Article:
Search Results

You are looking at 11 - 20 of 87 items for

  • Author or Editor: J. Hostè x
  • All content x
Clear All Modify Search

Activation analysis of high-purity silicon

II. Multi-element analysis: Separation scheme for 21 elements

Journal of Radioanalytical and Nuclear Chemistry
Authors: F. De Corte, A. Speecke, and J. Hoste

Abstract  

A method for the simultaneous determination of 21 elements in high purity silicon was developed by activation analysis. Extraction, ion exchange, distillation and precipitation techniques were used combined with NaI(Tl) and Ge(Li) γ-spectrometry. Attention was paid to the separation time, sensitivity and selectivity of the method.

Restricted access

Activation analysis of high-purity silicon

I. Determination of phosphorus

Journal of Radioanalytical and Nuclear Chemistry
Authors: F. De Corte, A. Speecke, and J. Hoste

Abstract  

32P was separated from the irradiated silicon matrix as ammonium phosphomolybdate and the activity was measured with a GM tube or on a plastic scintillator. The second-order interference was taken into consideration.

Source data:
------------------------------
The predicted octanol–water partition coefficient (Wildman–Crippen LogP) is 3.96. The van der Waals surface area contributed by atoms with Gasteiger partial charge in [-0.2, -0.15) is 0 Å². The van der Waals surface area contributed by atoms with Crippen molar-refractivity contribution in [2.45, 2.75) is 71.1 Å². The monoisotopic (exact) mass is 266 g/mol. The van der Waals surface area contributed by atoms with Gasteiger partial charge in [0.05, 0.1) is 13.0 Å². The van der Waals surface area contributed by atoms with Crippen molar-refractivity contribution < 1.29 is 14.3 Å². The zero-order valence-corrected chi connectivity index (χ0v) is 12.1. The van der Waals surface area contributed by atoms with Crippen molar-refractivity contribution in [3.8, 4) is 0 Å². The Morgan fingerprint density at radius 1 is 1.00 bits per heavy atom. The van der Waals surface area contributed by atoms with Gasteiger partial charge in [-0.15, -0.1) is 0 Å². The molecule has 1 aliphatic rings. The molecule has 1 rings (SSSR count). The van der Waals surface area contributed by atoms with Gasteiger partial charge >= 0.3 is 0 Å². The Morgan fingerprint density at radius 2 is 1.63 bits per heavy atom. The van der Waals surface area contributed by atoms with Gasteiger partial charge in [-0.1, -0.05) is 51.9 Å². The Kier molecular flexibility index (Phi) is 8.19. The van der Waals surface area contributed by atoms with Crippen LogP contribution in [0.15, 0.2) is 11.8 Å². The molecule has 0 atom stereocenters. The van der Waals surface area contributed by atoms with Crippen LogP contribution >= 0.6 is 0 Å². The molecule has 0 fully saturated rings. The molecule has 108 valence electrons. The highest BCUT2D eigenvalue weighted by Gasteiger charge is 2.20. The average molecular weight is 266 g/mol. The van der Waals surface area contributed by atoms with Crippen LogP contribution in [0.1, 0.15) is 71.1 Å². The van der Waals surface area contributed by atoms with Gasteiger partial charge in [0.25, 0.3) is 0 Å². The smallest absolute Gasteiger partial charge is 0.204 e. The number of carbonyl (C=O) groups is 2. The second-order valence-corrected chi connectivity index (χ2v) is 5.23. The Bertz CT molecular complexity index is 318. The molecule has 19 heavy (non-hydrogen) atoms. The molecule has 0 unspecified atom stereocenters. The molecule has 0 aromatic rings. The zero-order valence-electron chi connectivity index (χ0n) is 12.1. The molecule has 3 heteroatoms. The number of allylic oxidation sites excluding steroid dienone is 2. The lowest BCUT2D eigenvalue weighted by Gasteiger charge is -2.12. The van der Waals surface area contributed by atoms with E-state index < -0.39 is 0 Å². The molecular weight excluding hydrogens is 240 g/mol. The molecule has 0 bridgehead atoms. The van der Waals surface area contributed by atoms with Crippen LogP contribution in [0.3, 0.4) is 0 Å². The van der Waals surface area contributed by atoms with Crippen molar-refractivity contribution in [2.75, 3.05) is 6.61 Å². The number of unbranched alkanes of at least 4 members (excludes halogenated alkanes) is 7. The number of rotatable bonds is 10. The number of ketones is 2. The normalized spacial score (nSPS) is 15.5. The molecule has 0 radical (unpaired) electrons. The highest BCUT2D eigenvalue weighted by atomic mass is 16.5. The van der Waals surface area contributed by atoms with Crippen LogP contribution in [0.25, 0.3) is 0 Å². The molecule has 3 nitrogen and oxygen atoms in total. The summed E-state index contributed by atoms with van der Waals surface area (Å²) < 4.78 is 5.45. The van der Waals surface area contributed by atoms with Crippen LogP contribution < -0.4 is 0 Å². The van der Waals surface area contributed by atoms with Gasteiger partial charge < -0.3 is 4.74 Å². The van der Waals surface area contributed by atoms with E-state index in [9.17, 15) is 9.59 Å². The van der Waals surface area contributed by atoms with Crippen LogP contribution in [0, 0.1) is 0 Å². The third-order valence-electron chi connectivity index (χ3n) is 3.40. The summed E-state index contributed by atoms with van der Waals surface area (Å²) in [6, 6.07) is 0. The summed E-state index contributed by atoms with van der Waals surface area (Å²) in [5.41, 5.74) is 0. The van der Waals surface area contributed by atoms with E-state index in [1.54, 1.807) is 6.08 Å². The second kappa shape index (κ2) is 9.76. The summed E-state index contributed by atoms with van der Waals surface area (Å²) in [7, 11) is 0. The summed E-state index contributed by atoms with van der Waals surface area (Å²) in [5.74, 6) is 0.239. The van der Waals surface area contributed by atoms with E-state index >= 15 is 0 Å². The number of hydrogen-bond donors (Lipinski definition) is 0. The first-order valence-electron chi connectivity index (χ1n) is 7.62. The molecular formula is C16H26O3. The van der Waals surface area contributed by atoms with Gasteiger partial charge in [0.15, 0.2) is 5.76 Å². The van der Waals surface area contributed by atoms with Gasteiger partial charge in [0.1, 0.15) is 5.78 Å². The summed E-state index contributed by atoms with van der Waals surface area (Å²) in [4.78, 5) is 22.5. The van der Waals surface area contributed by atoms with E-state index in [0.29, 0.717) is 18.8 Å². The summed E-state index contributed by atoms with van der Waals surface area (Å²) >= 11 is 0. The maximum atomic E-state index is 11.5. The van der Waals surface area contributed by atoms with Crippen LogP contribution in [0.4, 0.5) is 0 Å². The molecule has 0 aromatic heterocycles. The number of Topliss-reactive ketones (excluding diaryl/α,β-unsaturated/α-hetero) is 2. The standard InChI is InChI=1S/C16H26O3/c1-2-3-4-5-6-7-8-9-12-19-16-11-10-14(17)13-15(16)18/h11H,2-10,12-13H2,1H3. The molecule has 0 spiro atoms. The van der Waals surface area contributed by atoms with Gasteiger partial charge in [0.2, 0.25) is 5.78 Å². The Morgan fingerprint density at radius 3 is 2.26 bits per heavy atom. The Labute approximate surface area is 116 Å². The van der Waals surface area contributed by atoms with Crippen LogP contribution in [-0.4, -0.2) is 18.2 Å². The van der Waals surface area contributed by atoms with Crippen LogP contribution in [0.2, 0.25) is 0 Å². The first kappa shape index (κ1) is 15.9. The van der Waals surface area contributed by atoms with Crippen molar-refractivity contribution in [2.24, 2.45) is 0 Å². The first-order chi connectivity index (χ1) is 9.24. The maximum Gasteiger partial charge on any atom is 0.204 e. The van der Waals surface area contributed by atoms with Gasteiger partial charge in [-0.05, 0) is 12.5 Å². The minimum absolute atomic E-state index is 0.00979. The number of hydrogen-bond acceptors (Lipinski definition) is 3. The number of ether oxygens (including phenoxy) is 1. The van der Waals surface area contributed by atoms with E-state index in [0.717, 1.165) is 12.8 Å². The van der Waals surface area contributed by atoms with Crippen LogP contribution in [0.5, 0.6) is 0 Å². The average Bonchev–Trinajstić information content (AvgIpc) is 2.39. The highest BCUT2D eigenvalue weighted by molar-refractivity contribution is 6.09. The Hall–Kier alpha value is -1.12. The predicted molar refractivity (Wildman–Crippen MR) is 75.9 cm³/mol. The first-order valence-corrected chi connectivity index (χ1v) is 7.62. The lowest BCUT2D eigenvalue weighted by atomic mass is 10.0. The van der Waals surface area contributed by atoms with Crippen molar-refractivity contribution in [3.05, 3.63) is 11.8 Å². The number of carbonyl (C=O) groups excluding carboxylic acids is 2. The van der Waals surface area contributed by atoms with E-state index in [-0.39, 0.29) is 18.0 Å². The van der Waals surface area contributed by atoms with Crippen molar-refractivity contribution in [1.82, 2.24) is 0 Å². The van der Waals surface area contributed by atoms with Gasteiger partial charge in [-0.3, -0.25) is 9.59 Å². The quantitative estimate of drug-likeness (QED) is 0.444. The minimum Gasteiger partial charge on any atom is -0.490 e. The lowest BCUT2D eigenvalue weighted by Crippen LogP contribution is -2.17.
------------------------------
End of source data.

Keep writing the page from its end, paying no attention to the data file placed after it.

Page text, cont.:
Restricted access

Abstract  

Lead is determined in environmental samples and in rocks using the206,207,208Pb(p,xn)206Bi reaction. Bismuth is separated by anion exchange or by extraction with antimony diethyldithiocarbamate. Sources of errors such as volatilization of the matrix due to heating during the irradiation, variations of the abundance of the lead isotopes and the standardization were studied in detail. For concentrations between 11 mg/g and 3.7 g/g the relative standard deviation ranges from 2.6 to 5.4%. The detection limit is 10 ng/g.

Restricted access

Abstract  

Different methods for the determination of thermal-to-epithermal neutron flux ratio are reviewed and nuclear data for commonly used monitor materials and for Zr isotopes are tabulated. It is shown that the use of the94Zr−96Zr isotope pair gives significant improvement in precision while measuring Φthe ratios in the 20<Φthe<200 range. When the single comparator method is applied, the use of the94Zr isotope is suggested as a comparator with the94Zr−96Zr isotope pair for simultaneous flux ratio determination. Theoretical calculations show that the Zr comparator-flux ratio monitor gives better precision and accuracy than does Ru for two-thirds of the isotopes used for analysis in well thermalized (Φthe>100) channels. The Ioth-values for the mentioned Zr isotopes have been experimentally determined and compared with previously published data.

Restricted access

Abstract